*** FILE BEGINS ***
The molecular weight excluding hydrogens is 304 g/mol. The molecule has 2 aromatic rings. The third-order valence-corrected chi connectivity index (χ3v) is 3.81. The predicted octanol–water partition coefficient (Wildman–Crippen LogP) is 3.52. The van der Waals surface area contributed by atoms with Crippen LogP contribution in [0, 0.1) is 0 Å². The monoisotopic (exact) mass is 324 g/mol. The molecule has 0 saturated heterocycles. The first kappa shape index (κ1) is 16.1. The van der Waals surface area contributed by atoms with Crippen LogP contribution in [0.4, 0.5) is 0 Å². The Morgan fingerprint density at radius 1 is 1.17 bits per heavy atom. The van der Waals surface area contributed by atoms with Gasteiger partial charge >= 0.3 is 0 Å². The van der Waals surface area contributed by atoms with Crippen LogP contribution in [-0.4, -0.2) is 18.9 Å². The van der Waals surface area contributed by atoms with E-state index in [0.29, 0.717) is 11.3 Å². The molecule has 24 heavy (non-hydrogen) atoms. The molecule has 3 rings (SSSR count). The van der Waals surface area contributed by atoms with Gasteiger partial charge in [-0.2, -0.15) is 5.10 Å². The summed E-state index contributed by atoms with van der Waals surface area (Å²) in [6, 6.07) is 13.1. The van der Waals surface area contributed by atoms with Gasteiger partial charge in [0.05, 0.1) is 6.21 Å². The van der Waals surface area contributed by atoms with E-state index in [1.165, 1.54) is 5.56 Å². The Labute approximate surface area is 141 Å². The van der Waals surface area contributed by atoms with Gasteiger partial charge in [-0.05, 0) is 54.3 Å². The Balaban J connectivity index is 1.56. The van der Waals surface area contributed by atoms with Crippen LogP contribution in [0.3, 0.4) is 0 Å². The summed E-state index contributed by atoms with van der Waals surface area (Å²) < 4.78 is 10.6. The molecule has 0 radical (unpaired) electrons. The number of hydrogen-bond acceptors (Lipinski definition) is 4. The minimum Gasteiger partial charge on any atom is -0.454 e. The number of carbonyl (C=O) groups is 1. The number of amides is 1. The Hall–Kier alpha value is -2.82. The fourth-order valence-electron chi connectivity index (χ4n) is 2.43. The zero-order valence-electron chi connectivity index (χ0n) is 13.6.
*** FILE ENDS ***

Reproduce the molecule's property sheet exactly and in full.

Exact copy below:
The molecular weight excluding hydrogens is 304 g/mol. The molecule has 2 aromatic rings. The third-order valence-corrected chi connectivity index (χ3v) is 3.81. The predicted octanol–water partition coefficient (Wildman–Crippen LogP) is 3.52. The van der Waals surface area contributed by atoms with Crippen LogP contribution in [0, 0.1) is 0 Å². The monoisotopic (exact) mass is 324 g/mol. The molecule has 0 saturated heterocycles. The first kappa shape index (κ1) is 16.1. The van der Waals surface area contributed by atoms with Crippen LogP contribution in [0.4, 0.5) is 0 Å². The Morgan fingerprint density at radius 1 is 1.17 bits per heavy atom. The van der Waals surface area contributed by atoms with Gasteiger partial charge >= 0.3 is 0 Å². The van der Waals surface area contributed by atoms with Crippen LogP contribution in [-0.4, -0.2) is 18.9 Å². The van der Waals surface area contributed by atoms with E-state index in [0.29, 0.717) is 11.3 Å². The molecule has 24 heavy (non-hydrogen) atoms. The molecule has 3 rings (SSSR count). The van der Waals surface area contributed by atoms with Gasteiger partial charge in [-0.2, -0.15) is 5.10 Å². The summed E-state index contributed by atoms with van der Waals surface area (Å²) in [6, 6.07) is 13.1. The van der Waals surface area contributed by atoms with Gasteiger partial charge in [0.05, 0.1) is 6.21 Å². The van der Waals surface area contributed by atoms with E-state index in [1.165, 1.54) is 5.56 Å². The Labute approximate surface area is 141 Å². The van der Waals surface area contributed by atoms with Gasteiger partial charge in [-0.05, 0) is 54.3 Å². The Balaban J connectivity index is 1.56. The van der Waals surface area contributed by atoms with Crippen LogP contribution in [0.3, 0.4) is 0 Å². The summed E-state index contributed by atoms with van der Waals surface area (Å²) < 4.78 is 10.6. The molecule has 0 radical (unpaired) electrons. The number of hydrogen-bond acceptors (Lipinski definition) is 4. The minimum Gasteiger partial charge on any atom is -0.454 e. The number of carbonyl (C=O) groups is 1. The number of amides is 1. The Hall–Kier alpha value is -2.82. The fourth-order valence-electron chi connectivity index (χ4n) is 2.43. The zero-order valence-electron chi connectivity index (χ0n) is 13.6.